More intriguing than anything else is the significance of the titular pool.
Spying on the luminescent pool from on top of a coconut tree, Venkatesh becomes obsessed with it, with the idea of bathing in it. But the pool belongs in the bungalow of a very rich man, Nana (Nana Patekar), and his grim, reticent daughter Ayesha (Ayesha Mohan). The real and metaphorical walls that surround this house have been erected especially to keep those like Venkatesh out. The object of his desire lies in a world that is visible and close, but almost entirely inaccessible to him. And from that point forward, Venkatesh directs his wits and energies towards somehow finding a way of penetrating into this world.
Given the setting and the year it was made in, the film lends itself to some obvious comparisons with Slumdog Millionaire. They’re both about clever and resourceful Indian boys who have grown up in poverty. They’ve both been directed by white men who needed to familiarise themselves with the geographical and cultural terrain of India before making their films. They both feature a combination of professional actors, and kids who actually live the lives they depict on screen (Venkatesh Chavan and Jhangir Badshah are the non-actors in The Pool.) But while British director Danny Boyle of Slumdog Millionaire chose to make a film that was part homage to Bollywood and part annotated catalogue of every white, western stereotype of the developing world, American indie director Chris Smith crafted The Pool in a realist tradition precious not just for its scarcity, but also for the sincerity it lends the storytelling. Of course, this stylistic choice is precisely the double-edged sword here—while the business of film distribution and exhibition has an unfortunately small demand for material made in this tradition, mostly finding takers at film festivals and independent theatres, the realism of the film is also what makes it appealing.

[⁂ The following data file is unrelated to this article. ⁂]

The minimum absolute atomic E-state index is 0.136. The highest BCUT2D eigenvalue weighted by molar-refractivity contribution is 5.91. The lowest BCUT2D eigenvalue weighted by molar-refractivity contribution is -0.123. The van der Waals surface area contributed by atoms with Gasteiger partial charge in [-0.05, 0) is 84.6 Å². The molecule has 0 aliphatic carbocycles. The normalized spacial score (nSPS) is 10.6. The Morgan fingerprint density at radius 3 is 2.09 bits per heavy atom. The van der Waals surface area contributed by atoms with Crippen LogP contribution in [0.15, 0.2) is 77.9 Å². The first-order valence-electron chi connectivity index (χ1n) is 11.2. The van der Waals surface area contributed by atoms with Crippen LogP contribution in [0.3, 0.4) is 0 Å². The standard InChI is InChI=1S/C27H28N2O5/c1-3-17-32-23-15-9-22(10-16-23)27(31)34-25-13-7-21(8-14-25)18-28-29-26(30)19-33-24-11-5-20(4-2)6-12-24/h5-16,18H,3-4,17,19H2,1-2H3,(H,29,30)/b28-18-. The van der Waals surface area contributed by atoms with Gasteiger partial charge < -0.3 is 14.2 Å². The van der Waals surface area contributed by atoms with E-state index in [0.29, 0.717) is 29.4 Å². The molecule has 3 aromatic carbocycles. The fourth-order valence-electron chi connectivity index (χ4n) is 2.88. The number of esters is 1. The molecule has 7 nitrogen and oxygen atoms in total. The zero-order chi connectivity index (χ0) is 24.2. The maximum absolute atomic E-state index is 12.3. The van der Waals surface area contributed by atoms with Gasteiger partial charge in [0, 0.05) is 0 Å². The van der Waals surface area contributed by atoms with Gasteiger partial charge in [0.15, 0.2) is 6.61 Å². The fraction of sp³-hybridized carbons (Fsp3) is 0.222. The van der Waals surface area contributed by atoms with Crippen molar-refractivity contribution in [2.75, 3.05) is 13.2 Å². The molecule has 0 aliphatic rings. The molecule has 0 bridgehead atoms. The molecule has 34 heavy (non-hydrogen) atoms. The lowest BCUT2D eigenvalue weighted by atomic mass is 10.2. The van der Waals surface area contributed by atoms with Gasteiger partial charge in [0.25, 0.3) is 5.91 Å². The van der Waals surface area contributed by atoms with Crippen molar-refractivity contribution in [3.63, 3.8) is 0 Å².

When we reach the main point of conflict in the narrative, which is that Venkatesh wants to bathe in the pool, the film makes us privy to his machinations, makes us delight in how he finagles his way into Nana’s service and how he woos Ayesha—not for romantic love but for friendship—so she might invite him to use the pool. But once Venkatesh’s connections with these rich people have been established, the film leisurely spreads its wings in other directions, exploring themes that creep up on the audience so discreetly, we hardly realise how or when the questions the film is asking—and the questions we’re asking of the film—got so much bigger than just a boy’s desire to bathe in a sparkling pool. With regard to Venkatesh’s relationship with Ayesha, we are touched by the way in which it enriches them both, but we are also nervous at its tenuousness. The doubts we have—will he do something to offend her?—are telling of our own pre-conceived notions of how people may behave depending on their station in life. Similarly, in Venkatesh’s conversations with the horticulturally-obsessed Nana, we learn about the pressures of his life in his village, and about how he has to fend for his mother and his sister. But by the time we reach the point where Nana offers Venkatesh a way out by funding his education—a dream Venkatesh mentions multiple times at the start of the film—we know that despite the lack of overt changes in his life, the way Venkatesh perceives the world has altered, and going to school is somehow no longer as obviously desirable as it used to be.